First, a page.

This lifestyle is not possible and women are so freaking sick of seeing pictures of it. Yet…we keep posting pics of incessant happiness, moments deemed worthy of capture, proving the struggle is worth it…a life raft during a midnight squall, the waves our tears, and sometimes they are so high that we choke.

Tully has been regarded as too dark by some, spot on by others, and a cautionary tale for many. Throwing on my mama hat (not that I can take it off…but I pretend sometimes), I care less if this film is "accurate" and more that this film strikes an undeniable chord for parents. This film reminds me of one of my biggest fears (aside from my kids dying or getting sick and thousand other worries). The fear that in order for me to make great kids, I must not be great. If I am "great," than my kids will suffer, my relationship will suffer. If my relationship is great, and my career is great…surely my kids can't be great.

Working moms everywhere…THIS IS NOT TRUE. I KNOW. STOP YELLING AT ME. I work too, though this year much less than some of you. I have a relationship that despite challenges is more meaningful and I am more grateful for than I ever imagined. That being said, having kids puts me in a constant state of choosing them over everything over and over and over again.

Women are still asked to put their kids first. Some of us want to, some of don't, some of us want to some of the time, and some of us want to very little. The world judges us if we want to care for our kids all of the time as we are deemed career–less, pathetic, smotherers and are pitied by some…or we make working moms feel guilty. Working moms are deemed self-obsessed and neglectful, and make the SAM's (stay-at-home moms) feel like they are wasting their potential. And those of us who work part-time and stay at home part time feel like we are often sucking at both.

We have heard these stories over and over and we have vowed to ease up on each other. But...there is a psychological toll this constant choosing takes on us. We are often not confidant in our choices even though we choose them. We are waiting to see if our careers inspire our young daughters, or if they will resent us for not being there enough. Or perhaps if our kids grow up and think that we are pathetic for having been there too much. And what happened to what we wanted…before motherhood and even after? What about our partnerships that are so much worse in some ways, and so much better in other ways?

Why are women able to write about this but when it comes down to it…we are all lucky if we can tell one other person WHAT OUR LIVES ARE REALLY LIKE. How many times a day we cry. How many times a day we wonder if our relationship has what it takes for the long hall…or if the long hall is something that is even a relevant goal post. After all, isn't the millennium all about living in the moment?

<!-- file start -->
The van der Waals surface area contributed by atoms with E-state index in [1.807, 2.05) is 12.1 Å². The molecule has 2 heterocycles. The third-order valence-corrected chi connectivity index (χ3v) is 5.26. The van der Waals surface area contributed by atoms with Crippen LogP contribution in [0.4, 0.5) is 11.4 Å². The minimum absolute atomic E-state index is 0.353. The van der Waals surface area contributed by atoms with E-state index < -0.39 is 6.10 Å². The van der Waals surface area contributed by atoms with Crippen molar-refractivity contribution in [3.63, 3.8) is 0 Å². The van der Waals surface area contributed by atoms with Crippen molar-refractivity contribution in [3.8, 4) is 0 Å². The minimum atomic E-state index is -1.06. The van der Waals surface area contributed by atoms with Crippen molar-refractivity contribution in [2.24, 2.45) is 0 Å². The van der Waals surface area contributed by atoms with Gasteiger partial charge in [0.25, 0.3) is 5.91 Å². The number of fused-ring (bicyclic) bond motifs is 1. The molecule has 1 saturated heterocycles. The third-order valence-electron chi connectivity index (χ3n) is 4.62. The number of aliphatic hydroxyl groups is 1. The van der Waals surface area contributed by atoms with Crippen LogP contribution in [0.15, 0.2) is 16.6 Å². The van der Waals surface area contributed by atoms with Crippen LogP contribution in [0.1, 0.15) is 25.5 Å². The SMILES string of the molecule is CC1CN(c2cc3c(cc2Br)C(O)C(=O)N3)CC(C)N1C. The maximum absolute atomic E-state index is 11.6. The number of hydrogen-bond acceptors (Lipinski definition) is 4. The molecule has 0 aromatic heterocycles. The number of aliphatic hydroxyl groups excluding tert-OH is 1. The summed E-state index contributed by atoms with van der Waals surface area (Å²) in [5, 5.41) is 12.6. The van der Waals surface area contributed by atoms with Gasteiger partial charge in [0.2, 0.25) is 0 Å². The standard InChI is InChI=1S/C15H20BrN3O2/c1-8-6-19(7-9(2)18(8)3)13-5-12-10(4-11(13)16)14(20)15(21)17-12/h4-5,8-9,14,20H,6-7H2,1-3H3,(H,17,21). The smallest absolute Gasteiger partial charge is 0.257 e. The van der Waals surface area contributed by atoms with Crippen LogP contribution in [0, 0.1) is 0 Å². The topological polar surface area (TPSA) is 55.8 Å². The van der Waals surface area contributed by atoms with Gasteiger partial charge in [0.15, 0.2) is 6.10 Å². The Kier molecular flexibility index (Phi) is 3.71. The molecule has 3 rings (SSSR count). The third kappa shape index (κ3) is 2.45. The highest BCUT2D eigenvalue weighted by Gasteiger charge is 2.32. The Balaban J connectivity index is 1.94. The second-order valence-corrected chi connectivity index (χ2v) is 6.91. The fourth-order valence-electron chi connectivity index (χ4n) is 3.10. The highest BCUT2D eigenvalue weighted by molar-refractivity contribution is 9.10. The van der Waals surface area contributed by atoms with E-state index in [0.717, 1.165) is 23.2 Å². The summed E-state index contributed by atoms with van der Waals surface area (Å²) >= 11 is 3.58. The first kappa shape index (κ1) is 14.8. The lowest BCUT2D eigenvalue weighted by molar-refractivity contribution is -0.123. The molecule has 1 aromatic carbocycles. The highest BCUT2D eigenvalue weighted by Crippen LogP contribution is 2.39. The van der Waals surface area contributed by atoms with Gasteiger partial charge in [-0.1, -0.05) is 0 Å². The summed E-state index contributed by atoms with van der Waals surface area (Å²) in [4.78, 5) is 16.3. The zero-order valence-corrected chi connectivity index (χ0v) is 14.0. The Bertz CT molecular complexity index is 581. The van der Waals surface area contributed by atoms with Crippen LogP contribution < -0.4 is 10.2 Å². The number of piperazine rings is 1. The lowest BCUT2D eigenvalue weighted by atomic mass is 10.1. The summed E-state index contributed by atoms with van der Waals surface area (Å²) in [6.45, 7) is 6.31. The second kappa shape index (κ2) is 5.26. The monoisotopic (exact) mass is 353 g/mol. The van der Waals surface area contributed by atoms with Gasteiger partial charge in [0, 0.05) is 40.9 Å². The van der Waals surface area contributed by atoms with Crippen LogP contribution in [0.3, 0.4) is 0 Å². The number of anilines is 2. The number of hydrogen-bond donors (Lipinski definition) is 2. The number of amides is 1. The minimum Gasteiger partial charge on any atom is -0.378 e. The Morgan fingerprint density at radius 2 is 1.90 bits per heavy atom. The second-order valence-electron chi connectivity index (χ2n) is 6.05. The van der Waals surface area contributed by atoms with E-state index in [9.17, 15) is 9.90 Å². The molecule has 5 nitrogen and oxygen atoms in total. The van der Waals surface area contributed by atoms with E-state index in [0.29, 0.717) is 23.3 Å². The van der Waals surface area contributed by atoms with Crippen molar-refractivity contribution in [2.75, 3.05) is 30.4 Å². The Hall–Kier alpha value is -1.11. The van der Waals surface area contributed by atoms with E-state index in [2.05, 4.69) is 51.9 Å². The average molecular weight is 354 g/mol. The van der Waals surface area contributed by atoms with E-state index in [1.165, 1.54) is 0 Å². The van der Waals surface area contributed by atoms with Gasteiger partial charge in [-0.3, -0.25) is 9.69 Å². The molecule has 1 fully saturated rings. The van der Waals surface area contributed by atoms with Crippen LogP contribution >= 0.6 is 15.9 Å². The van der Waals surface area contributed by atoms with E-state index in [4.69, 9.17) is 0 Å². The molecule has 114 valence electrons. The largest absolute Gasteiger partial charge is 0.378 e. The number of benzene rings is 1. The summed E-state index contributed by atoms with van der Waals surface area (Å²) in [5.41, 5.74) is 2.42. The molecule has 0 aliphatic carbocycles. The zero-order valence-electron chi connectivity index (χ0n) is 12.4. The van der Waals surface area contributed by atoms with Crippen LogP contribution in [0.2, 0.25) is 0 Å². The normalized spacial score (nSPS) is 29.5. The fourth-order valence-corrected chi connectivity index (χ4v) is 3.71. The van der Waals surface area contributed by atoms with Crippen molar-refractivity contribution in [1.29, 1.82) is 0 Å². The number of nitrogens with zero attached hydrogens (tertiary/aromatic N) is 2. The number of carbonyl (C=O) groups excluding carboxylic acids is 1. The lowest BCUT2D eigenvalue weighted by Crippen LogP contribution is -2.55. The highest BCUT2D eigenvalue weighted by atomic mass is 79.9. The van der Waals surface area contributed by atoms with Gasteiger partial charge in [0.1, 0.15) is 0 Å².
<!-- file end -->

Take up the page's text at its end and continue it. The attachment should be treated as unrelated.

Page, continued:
Tully shows us that the bar is not only too high… it's misplaced. Just when you take your final sweaty, breathless step across the finish line, the line gets pushed back just a little farther. So much of these markers of success are so external, commodity based, and leave us alone and lonely. How often does child-rearing mean one caregiver alone with a child? Do you know what it's like to be alone with a child…or two or three for hours and hours? For days and days? It's soul sucking. And this is coming from someone who absolutely loves being a mother. Not in a smothering, my house is perfect, and kids are well-dressed, and organized at-home activities kind of way…but in the overflowing bathtub, me screaming to get off the banister, put your freaking shoes on, stop drawing on the wall, I said put your shoes on! When is my husband/mom/friend getting here to be with me kind of way.

Be with me. Be with us. Watch us parent. Help us. Witness us. See the messes. See how we cope. Be proud of how we handled that. Look at that meltdown we avoided. Look at that meltdown we caused. Watch how we convinced/brushed/put on/took off/picked up/wiped/washed/band-aided/tucked/soothed/held. No one saw Tully and she slipped away.

If you see us…we will see ourselves.


Mama Rachel

By Rachel Hall, Rachel has a Masters in Cultural Gender Studies, is a writer, a personal coach, and even though she is very very fun (just ask her three-year-old daughter) due to her academic inclinations, always the pooper at the party. She works with all kinds of people to improve their ability to work with all kinds of people. She can often be found hiding from her two children in her laundry room. More about her on her website.